If we take into account everyone taking part in the process, there may be hundreds of thousands of people involved. And while some of these people may be doing their job because of some higher purpose, many of them do so because the money they get from the job lets them feed their families and gives them access to resources.
This is how money, acting from the bottom up as a medium of exchange, coordinates the formation of complex networks in society. It incentivizes people to acquire skills, be productive and entrepreneurial, while at the same time promoting the efficient allocation of scarce resources.
But money by itself has its limitations: it does not work for public goods and it creates negative externalities. While money is an excellent UCM for scarce resources and for the production of consumer goods and services, paradoxically, it does not work for those things that can be made abundant — for public goods — as those cannot have an exchange value in the marketplace.
And because the medium of exchange operates between a buyer and a seller, any negative externalities from the production process, such as deforestation, obesity, or pollution, are not accounted for.
The mechanism, based on competition over scarce resources, also cannot align people for the public interest. Any decision made for the public interest, even if it is beneficial and uncontroversial, will always harm some people financially. For example, if the decision is to invest in curing a disease, the workers and investors in the pharmaceutical companies that treat the disease would be financially impacted by a cure.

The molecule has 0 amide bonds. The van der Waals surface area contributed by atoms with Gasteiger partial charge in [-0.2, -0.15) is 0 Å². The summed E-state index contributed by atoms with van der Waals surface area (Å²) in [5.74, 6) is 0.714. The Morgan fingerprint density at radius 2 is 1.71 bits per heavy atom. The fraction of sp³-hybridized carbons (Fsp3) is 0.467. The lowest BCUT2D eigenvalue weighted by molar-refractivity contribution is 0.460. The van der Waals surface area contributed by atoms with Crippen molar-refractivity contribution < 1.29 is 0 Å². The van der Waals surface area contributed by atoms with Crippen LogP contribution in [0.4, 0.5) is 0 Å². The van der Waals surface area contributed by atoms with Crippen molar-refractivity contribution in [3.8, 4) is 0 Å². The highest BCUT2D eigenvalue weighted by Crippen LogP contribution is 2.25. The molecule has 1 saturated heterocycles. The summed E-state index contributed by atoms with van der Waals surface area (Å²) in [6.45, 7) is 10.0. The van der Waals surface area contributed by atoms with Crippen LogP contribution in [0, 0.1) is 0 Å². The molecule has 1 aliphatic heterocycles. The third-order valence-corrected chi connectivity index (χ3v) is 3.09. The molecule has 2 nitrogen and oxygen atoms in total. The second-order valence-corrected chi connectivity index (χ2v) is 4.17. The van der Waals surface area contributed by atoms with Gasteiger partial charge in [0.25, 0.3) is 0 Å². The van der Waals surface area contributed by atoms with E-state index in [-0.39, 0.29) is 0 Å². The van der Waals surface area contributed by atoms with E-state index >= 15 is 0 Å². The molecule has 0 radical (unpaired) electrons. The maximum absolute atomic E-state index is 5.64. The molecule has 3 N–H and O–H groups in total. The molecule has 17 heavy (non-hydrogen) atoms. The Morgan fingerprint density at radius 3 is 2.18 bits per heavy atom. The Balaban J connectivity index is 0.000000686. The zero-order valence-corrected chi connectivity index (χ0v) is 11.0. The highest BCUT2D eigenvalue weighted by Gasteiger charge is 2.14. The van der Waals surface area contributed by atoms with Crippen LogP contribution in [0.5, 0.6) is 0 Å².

Since the market doesn’t promote public interest or address negative externalities, we must rely on another UCM: government. Government is supposed to represent the “will of the people” and promote the public interest. In many ways, it complements the market by funding public projects and dealing with negative externalities.
But government is an inefficient UCM. It can easily allocate gigantic sums of money for public projects, but there is no effective incentive structure to select the most impactful projects or ensure efficient spending. Government regulations often align with plutocratic interests, and its actions often benefit politicians rather than serving the public interest.
This is where crypto comes in. Blockchain technology has the potential to be a UCM for both scarce and abundant resources, aligning people for the public interest while also serving as money. This allows crypto to effectively fund public goods based on impact and address the problem of negative externalities, making it a superior UCM compared to money and government.
Although current protocols are not yet at this level, they are already acting as proto-UCMs. In crypto protocols, “miners” or “validators” are issued a pre-programmed amount of the protocol’s native currency in exchange for providing network security as they add new transaction blocks to the blockchain. The two most popular blockchain protocols, Bitcoin and Ethereum, have already funded network security to the tune of nearly a trillion dollars.